Think you know sex? The Victorians were even better at it

And here’s an excerpt from the book

Forget modern pornography — the Victorians had the good stuff.

“Contemporary pornography is kind of boring,” said Deborah Lutz, an English professor at Long Island University who specializes in erotica. “There’s something about Victorian pornography, it’s kind of unusual to us. I like to talk and write about sexuality when it’s historical.”

In her new book, “Pleasure Bound: Victorian Sex Rebels and the New Eroticism,” the Greenpoint-based writer dispels well-worn myths about prudish Victorians by revealing 19th-century erotic writings, paintings and the people who made them.

“I was surprised at how open the London homosexual activities were,” said Lutz. “There were gay brothels, street cruising, public bathrooms, gay pornography.”

There were, of course, still some prudes — sodomy was illegal, and dressing in drag could get you arrested for indecency (paging Mr. Wilde!). But Lutz still had plenty of material to work with in her research, including personal letters, published erotica, art and poems.

There were Dante Gabriel Rosetti’s sensual paintings, Algernon Charles Swinburne’s tales of visiting flagellation brothels, explorer Richard Burton’s how-to manuals on sex positions. Our very own Walt Whitman was a particular fascination of the Victorian set, thanks to his “Calamus” poems in “Leaves of Grass” about “the manly love of comrades.”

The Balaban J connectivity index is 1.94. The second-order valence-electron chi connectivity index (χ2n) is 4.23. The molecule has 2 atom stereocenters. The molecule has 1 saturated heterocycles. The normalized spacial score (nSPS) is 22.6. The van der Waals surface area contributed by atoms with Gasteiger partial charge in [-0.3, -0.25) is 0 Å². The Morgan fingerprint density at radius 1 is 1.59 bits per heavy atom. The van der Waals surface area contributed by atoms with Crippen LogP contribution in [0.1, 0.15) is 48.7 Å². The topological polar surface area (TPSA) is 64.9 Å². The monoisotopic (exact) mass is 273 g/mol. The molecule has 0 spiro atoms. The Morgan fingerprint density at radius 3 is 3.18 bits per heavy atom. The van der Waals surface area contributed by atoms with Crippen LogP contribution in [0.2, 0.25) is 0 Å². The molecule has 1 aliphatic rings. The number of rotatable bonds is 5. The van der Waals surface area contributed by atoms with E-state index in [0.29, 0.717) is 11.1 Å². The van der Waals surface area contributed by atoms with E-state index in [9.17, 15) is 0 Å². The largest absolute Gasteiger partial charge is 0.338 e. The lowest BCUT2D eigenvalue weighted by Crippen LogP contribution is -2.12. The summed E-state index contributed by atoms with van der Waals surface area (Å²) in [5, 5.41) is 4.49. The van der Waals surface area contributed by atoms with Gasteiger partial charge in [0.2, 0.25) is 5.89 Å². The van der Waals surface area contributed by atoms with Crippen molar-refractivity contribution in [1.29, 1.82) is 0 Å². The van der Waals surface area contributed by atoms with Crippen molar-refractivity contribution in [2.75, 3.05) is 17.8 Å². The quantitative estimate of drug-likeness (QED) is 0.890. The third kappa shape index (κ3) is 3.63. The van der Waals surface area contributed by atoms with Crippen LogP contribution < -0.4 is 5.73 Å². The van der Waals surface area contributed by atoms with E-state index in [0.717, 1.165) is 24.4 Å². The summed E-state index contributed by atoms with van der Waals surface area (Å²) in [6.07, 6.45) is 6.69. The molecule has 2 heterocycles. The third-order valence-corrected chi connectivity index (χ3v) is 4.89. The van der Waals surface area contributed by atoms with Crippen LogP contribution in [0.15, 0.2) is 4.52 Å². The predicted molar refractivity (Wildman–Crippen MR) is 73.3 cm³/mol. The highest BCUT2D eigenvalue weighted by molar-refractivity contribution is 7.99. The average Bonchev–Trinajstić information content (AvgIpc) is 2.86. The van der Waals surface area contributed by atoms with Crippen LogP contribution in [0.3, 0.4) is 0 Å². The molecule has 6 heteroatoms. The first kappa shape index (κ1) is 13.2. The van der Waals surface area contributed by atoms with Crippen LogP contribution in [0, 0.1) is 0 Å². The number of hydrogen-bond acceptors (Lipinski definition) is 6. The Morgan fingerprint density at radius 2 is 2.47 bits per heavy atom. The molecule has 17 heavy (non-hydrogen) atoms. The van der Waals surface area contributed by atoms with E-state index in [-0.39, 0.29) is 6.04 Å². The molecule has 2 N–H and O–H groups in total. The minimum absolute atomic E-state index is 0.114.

These people figure prominently in Lutz’s book, which is a highly seductive and equally informative discourse on the art, literary and taboo-breaking bohemian scene of the time.

“I really wanted to paint a picture of what it was like to be a sexual radical in Victorian London,” said Lutz. “I wanted to bring the time period alive.”

Lutz will repaint that picture at Greenlight Bookstore on Feb. 23, when she talks with noted sex writer Susan Crain Bakos about issues in “Pleasure Bound” and connect them to present-day practices.

“Deborah’s book is a titillating look at Victorian erotica, as well as a serious exploration of the influence of the wild 19th century underworld on the great cultural creations of the era,” said Jessica Stockton Bagnulo, co-owner of Greenlight. “We think it’s a great post-Valentine’s Day event — a little naughty, a little sexy, and very smart.”

Deborah Lutz at Greenlight Bookstore [686 Fulton St. between S. Elliott Place and S. Portland Avenue in Fort Greene, (718) 246-0200], Feb. 23 at 7:30 pm. Free. For info, visit www.greenlightbookstore.com.